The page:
- Accident and emergency (A&E)
- Finance and business
- Human resources
- Patient transport services (PTS)
Operations are directed from service headquarters in Waterloo Road which houses the Emergency Operations Centre (EOC) for despatching emergency service vehicles and also coordinates major incident responses or from a back-up control room in east London should the main control room become compromised. Special events in London are co-ordinated from the Service's event control room, also located in east London, or from the Metropolitan Police control room as appropriate.
During mass casualty incidents, the command structure works on three (or four) levels: gold, silver and bronze.
- Platinum control: government level command (COBR);
- Gold control: strategic command, located in a situation room close to the main Emergency Operations Centre (EOC) and managing not only the incident but ensuring that normal service function continues with reduced resources.
- Silver control: tactical command, from a designated point in the vicinity of the incident(s);
- Bronze control: on-site operational level organising triage for casualties.
- Ambulance attendant (PTS)
- A&E support
- Emergency Medical Dispatcher (EMD1, EMD2, EMD3, Allocator)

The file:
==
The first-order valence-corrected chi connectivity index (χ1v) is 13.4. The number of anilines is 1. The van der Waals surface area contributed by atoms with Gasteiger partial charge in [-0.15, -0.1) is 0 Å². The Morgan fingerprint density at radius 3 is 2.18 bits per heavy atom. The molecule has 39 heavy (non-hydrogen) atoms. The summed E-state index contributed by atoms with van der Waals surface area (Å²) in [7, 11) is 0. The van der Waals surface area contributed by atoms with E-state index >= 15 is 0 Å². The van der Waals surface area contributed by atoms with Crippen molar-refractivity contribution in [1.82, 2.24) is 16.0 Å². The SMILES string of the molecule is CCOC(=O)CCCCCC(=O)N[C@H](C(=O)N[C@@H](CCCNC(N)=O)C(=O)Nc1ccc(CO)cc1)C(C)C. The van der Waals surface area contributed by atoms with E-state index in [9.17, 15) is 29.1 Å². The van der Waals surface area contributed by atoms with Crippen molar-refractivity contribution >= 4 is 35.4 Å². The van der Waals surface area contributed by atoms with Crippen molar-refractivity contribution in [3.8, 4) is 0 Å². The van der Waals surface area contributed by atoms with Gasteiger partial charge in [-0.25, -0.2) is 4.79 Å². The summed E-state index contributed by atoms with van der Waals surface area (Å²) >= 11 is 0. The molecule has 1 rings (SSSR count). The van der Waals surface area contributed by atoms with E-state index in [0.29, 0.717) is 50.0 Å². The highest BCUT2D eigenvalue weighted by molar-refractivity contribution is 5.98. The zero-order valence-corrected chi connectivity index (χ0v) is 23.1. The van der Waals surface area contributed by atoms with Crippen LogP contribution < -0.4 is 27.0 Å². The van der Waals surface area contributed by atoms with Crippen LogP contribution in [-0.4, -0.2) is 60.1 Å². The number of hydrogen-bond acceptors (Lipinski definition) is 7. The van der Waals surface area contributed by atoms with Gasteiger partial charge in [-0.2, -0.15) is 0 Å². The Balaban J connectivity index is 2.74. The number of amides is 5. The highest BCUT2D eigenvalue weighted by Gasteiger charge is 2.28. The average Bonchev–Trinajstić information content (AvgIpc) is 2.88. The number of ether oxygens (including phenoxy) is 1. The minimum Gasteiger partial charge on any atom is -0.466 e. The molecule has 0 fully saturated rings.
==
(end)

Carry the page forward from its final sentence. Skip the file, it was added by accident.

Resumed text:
- Clinical telephone advisor
- Emergency medical technician (EMT1, EMT2, EMT3, EMT4)
- Student paramedic levels 1, 2, 3, 4
- Apprentice Paramedic year 0, 1, 2, 3, 4
- Emergency Care Practitioner (ECP) (No longer within the service.)
- HEMS Paramedic
- Hazardous Area Response Team (HART) operative
Volunteers supporting the London Ambulance Service
Volunteers make up a small but significant proportion of front line ambulance staff that respond to emergency calls in London. Voluntary responders vary in skill level, but their principle purpose remains the same. That is to attend medical emergencies as quickly as possible to improve the patient's chance of survival, saving lives which may have been lost without the additional resources being available to the ambulance service. Importantly, the deployment of any voluntary responder will not replace the automatic allocation of a regular front line ambulance.
There are two principle roles for volunteers within the London Ambulance Service. These roles include:
- Emergency Responder - clinically trained volunteers who operate in marked response cars with blue lights and wear full service uniform, typically working double crewed and doing shifts of up to 10 hours day and night.
- Community responder - defibrillator trained St John Ambulance volunteers attending on call from their homes and responding to 999 calls in their own car without blue lights alongside ambulances.
London Ambulance Service volunteers are supported by a charity called London Ambulance Service Voluntary Responder Group (registered charity no.1061191), providing logistical and financial assistance to keep volunteers operational. The London Ambulance Service can also call upon auxiliary aid from external voluntary organisations such as St John Ambulance and the British Red Cross, as demonstrated on 7/7.